Live image processing using flutter

As of late Flutter group added picture streaming ability in the camera module. This permits you to catch the edge in a live camera see.

I made a demo application that utilizations picture gushing with tflite (TensorFlow Lite) module to accomplish constant item location in Flutter.

Here’s a short video caught on my iPad showing the application

Picture gushing in camera module

Allude to the connection to add the camera module to the Flutter venture.

To begin picture streaming, call startImageStream in the camera regulator. The technique is set off each time another casing shows up.

controller.startImageStream((CameraImage img) { <YOUR CODE> });

The yield CameraImage class has 4 individuals: picture design, tallness, width lastly planes which comprises of the bytes of the picture.

class CameraImage {
  final ImageFormat format;
  final int height;
  final int width;
  final List<Plane> planes;

The organization of the picture changes with the stages:


iOS: kCVPixelFormatType_32BGRA (Note that the configuration was kCVPixelFormatType_420YpCbCr8BiPlanarVideoRange in v2.8.0. Later in v4.0.0 it was changed back to 32BGRA.)

Because of the distinctive configuration, the yield CameraImage on iOS and Android are unique:

Android: planes is a rundown of bytes varieties of Y, U and V planes of the picture.

iOS: planes contains a solitary cluster containing the RGBA bytes of the picture.

Realizing the organization is significant for appropriately translating the picture and taking care of it to TensorFlow Lite.

Disentangling CameraImage

It’s conceivable to interpret the picture in Dart code however shockingly the picture library works gradually on iOS. Interpreting the casings from local code is quicker and more proficient.


Since the configuration is as of now RGBA, we just need to remove the Red, Green, Blue qualities from the bytes and feed them to the information tensor of a TensorFlow Interpreter.

const FlutterStandardTypedData* typedData = args[@"bytesList"][0];
uint8_t* in = (uint8_t*)[[typedData data] bytes];
float* out = interpreter->typed_tensor<float>(input);
for (int y = 0; y < height; ++y) {
  const int in_y = (y * image_height) / height;
  uint8_t* in_row = in + (in_y * image_width * image_channels);
  float* out_row = out + (y * width * input_channels);
  for (int x = 0; x < width; ++x) {
    const int in_x = (x * image_width) / width;
    uint8_t* in_pixel = in_row + (in_x * image_channels);
    float* out_pixel = out_row + (x * input_channels);
    for (int c = 0; c < input_channels; ++c) {
      out_pixel[c] = (in_pixel[c] - input_mean) / input_std;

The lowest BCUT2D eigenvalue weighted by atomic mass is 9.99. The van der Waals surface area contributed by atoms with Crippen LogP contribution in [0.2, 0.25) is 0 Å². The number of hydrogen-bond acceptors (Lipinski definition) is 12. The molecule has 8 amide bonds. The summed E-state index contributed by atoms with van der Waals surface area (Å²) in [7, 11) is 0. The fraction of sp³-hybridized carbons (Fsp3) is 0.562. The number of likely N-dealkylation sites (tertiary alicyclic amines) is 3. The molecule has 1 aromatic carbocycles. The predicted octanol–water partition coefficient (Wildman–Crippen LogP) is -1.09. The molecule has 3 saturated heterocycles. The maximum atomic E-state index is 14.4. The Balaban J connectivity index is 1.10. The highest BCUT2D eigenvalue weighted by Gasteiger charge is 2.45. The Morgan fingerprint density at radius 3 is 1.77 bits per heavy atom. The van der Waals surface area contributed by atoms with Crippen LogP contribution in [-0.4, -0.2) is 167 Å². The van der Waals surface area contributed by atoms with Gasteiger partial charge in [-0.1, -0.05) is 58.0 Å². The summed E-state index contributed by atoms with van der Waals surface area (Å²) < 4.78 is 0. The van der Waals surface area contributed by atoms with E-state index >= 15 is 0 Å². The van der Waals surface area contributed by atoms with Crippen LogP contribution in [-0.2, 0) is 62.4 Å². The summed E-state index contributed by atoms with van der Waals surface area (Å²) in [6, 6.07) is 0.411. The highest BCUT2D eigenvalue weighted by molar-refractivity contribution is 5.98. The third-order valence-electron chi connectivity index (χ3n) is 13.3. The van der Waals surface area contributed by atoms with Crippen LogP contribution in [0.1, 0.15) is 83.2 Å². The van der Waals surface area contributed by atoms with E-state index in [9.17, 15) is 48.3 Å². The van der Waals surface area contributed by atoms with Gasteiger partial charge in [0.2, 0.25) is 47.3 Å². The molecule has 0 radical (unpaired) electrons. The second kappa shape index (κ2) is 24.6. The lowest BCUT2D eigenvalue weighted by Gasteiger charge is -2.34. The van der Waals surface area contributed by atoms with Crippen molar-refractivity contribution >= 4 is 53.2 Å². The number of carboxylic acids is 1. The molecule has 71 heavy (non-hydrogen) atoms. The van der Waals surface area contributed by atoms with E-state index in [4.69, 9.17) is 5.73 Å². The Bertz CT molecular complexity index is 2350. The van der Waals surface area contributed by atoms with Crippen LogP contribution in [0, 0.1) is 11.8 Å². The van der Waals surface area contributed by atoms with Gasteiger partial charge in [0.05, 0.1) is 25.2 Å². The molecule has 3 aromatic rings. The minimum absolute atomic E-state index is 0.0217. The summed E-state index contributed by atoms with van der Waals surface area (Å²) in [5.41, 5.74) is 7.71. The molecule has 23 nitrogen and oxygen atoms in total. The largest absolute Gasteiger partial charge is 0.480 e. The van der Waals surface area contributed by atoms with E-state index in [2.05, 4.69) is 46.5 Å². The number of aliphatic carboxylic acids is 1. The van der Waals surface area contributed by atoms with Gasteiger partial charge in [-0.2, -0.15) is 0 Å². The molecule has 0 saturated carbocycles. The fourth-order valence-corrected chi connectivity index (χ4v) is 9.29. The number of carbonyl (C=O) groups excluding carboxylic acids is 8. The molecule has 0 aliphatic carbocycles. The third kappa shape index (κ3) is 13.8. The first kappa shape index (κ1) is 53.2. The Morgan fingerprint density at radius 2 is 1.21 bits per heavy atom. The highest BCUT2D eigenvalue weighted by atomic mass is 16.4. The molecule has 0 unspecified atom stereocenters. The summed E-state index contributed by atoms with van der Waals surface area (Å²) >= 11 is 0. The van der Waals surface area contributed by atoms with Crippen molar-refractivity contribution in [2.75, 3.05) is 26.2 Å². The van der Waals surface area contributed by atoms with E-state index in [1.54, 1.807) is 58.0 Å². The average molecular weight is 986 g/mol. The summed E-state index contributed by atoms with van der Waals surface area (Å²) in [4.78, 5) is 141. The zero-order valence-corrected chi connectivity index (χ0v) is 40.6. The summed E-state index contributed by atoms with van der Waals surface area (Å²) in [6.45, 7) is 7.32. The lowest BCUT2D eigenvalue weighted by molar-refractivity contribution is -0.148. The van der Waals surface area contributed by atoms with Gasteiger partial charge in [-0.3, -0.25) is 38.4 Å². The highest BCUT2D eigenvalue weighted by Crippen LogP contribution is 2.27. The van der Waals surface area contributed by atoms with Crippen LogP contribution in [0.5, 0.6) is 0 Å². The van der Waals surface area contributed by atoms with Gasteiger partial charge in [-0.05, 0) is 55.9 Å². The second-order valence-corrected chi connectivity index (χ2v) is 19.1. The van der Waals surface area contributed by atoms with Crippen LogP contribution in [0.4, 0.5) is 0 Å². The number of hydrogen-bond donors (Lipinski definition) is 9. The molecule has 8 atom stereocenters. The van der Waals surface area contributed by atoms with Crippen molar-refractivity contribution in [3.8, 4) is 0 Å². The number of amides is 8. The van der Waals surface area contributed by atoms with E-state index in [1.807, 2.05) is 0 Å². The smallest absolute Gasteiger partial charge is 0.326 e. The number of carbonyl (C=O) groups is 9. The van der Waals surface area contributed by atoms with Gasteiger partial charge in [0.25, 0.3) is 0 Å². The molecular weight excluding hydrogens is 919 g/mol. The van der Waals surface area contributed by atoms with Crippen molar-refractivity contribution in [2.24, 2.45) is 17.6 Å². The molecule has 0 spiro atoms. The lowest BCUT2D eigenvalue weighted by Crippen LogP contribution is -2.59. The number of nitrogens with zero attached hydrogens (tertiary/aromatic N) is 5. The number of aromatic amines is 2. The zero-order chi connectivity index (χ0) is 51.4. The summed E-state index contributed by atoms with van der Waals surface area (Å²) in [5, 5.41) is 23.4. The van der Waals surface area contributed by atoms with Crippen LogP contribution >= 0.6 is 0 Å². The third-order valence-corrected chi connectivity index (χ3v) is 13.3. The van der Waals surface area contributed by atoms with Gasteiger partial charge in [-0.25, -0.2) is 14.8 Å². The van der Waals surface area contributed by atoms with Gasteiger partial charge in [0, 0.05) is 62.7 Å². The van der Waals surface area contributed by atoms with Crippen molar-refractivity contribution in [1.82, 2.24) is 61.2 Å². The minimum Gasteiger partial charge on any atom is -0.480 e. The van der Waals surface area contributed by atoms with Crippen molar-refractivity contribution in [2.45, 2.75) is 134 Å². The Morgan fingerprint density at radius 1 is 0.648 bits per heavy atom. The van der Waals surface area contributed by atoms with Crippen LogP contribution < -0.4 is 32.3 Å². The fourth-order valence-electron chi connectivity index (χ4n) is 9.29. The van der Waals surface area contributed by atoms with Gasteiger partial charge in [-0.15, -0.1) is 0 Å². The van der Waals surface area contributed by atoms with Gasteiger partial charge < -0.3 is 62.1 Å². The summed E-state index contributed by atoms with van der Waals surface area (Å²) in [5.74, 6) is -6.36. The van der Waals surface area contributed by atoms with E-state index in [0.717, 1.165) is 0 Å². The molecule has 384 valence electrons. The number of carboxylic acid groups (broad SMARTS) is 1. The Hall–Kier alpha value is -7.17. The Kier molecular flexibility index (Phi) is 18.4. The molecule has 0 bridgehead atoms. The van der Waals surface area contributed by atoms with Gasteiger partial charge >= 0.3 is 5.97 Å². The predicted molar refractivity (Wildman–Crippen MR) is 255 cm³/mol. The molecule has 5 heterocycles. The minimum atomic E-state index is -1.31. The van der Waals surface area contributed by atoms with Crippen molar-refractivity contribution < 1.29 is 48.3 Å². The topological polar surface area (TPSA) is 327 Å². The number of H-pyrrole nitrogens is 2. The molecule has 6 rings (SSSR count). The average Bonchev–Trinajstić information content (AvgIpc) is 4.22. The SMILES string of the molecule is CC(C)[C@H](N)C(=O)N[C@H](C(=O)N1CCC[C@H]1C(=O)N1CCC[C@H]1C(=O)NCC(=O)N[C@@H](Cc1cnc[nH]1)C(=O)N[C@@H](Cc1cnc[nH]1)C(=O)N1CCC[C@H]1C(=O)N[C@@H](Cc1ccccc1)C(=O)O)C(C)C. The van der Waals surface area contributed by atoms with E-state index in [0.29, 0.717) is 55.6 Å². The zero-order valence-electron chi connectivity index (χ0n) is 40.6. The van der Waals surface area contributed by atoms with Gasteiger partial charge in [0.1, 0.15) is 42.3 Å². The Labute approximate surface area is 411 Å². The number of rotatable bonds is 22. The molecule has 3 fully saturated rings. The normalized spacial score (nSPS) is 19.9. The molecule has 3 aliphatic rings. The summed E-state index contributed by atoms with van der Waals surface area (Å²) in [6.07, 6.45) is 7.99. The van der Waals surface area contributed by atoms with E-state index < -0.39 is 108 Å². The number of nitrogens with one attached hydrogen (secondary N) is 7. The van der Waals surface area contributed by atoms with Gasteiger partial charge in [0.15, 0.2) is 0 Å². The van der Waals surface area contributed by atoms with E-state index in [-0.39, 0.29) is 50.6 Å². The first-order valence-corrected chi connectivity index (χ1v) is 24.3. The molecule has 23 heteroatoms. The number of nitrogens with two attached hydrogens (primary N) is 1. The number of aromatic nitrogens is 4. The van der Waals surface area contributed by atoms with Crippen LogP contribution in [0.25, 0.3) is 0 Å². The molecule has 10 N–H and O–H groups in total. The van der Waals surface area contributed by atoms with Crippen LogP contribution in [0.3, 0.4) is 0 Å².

• Android:

We have to initially make a bitmap in RGBA design from the bytes of YUV planes. A simple path is to utilize a render content to accomplish the change.

ByteBuffer Y = ByteBuffer.wrap(bytesList.get(0));
ByteBuffer U = ByteBuffer.wrap(bytesList.get(1));
ByteBuffer V = ByteBuffer.wrap(bytesList.get(2));

int Yb = Y.remaining();
int Ub = U.remaining();
int Vb = V.remaining();

byte[] data = new byte[Yb + Ub + Vb];

Y.get(data, 0, Yb);
V.get(data, Yb, Vb);
U.get(data, Yb + Vb, Ub);

Bitmap bitmapRaw = Bitmap.createBitmap(imageWidth, imageHeight, Bitmap.Config.ARGB_8888);
Allocation bmData = renderScriptNV21ToRGBA888(

The code that converts NV21 to RGBA is as below. I got it from

public Allocation renderScriptNV21ToRGBA888(Context context, int width, int height, byte[] nv21) {
  RenderScript rs = RenderScript.create(context);
  ScriptIntrinsicYuvToRGB yuvToRgbIntrinsic = ScriptIntrinsicYuvToRGB.create(rs, Element.U8_4(rs));

  Type.Builder yuvType = new Type.Builder(rs, Element.U8(rs)).setX(nv21.length);
  Allocation in = Allocation.createTyped(rs, yuvType.create(), Allocation.USAGE_SCRIPT);

  Type.Builder rgbaType = new Type.Builder(rs, Element.RGBA_8888(rs)).setX(width).setY(height);
  Allocation out = Allocation.createTyped(rs, rgbaType.create(), Allocation.USAGE_SCRIPT);


  return out;

When we have the crude bitmap, we can resize it to fit the info size required and feed the RGB qualities to the information tensor.

ByteBuffer imgData = ByteBuffer.allocateDirect(1 * inputSize * inputSize * inputChannels * bytePerChannel);

Matrix matrix = getTransformationMatrix(bitmapRaw.getWidth(), bitmapRaw.getHeight(),
    inputSize, inputSize, false);
Bitmap bitmap = Bitmap.createBitmap(inputSize, inputSize, Bitmap.Config.ARGB_8888);